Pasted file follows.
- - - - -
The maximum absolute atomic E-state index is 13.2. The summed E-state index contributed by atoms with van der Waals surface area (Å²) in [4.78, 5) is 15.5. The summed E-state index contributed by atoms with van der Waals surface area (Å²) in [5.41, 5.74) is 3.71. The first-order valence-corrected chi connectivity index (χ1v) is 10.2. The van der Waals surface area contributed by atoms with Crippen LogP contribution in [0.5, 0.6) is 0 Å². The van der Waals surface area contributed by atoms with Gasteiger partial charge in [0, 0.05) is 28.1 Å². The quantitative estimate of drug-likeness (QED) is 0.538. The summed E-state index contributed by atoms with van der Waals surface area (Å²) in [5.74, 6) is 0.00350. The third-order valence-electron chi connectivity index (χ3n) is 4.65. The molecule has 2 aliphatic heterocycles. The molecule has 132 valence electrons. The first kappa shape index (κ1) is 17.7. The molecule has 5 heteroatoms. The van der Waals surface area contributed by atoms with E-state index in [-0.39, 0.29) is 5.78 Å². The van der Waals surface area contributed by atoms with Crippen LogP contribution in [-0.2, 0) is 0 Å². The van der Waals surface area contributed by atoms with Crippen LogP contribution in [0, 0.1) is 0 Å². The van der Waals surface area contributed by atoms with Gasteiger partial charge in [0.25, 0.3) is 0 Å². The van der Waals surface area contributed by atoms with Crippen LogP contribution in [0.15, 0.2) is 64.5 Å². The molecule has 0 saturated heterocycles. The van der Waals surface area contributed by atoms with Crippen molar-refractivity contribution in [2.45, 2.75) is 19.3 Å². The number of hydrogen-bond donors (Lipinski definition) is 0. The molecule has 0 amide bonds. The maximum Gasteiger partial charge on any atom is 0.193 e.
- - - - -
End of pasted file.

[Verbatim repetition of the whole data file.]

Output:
The maximum absolute atomic E-state index is 13.2. The summed E-state index contributed by atoms with van der Waals surface area (Å²) in [4.78, 5) is 15.5. The summed E-state index contributed by atoms with van der Waals surface area (Å²) in [5.41, 5.74) is 3.71. The first-order valence-corrected chi connectivity index (χ1v) is 10.2. The van der Waals surface area contributed by atoms with Crippen LogP contribution in [0.5, 0.6) is 0 Å². The van der Waals surface area contributed by atoms with Gasteiger partial charge in [0, 0.05) is 28.1 Å². The quantitative estimate of drug-likeness (QED) is 0.538. The summed E-state index contributed by atoms with van der Waals surface area (Å²) in [5.74, 6) is 0.00350. The third-order valence-electron chi connectivity index (χ3n) is 4.65. The molecule has 2 aliphatic heterocycles. The molecule has 132 valence electrons. The first kappa shape index (κ1) is 17.7. The molecule has 5 heteroatoms. The van der Waals surface area contributed by atoms with E-state index in [-0.39, 0.29) is 5.78 Å². The van der Waals surface area contributed by atoms with Crippen LogP contribution in [-0.2, 0) is 0 Å². The van der Waals surface area contributed by atoms with Crippen LogP contribution in [0, 0.1) is 0 Å². The van der Waals surface area contributed by atoms with Gasteiger partial charge in [0.25, 0.3) is 0 Å². The van der Waals surface area contributed by atoms with Crippen LogP contribution in [0.15, 0.2) is 64.5 Å². The molecule has 0 saturated heterocycles. The van der Waals surface area contributed by atoms with Crippen molar-refractivity contribution in [2.45, 2.75) is 19.3 Å². The number of hydrogen-bond donors (Lipinski definition) is 0. The molecule has 0 amide bonds. The maximum Gasteiger partial charge on any atom is 0.193 e.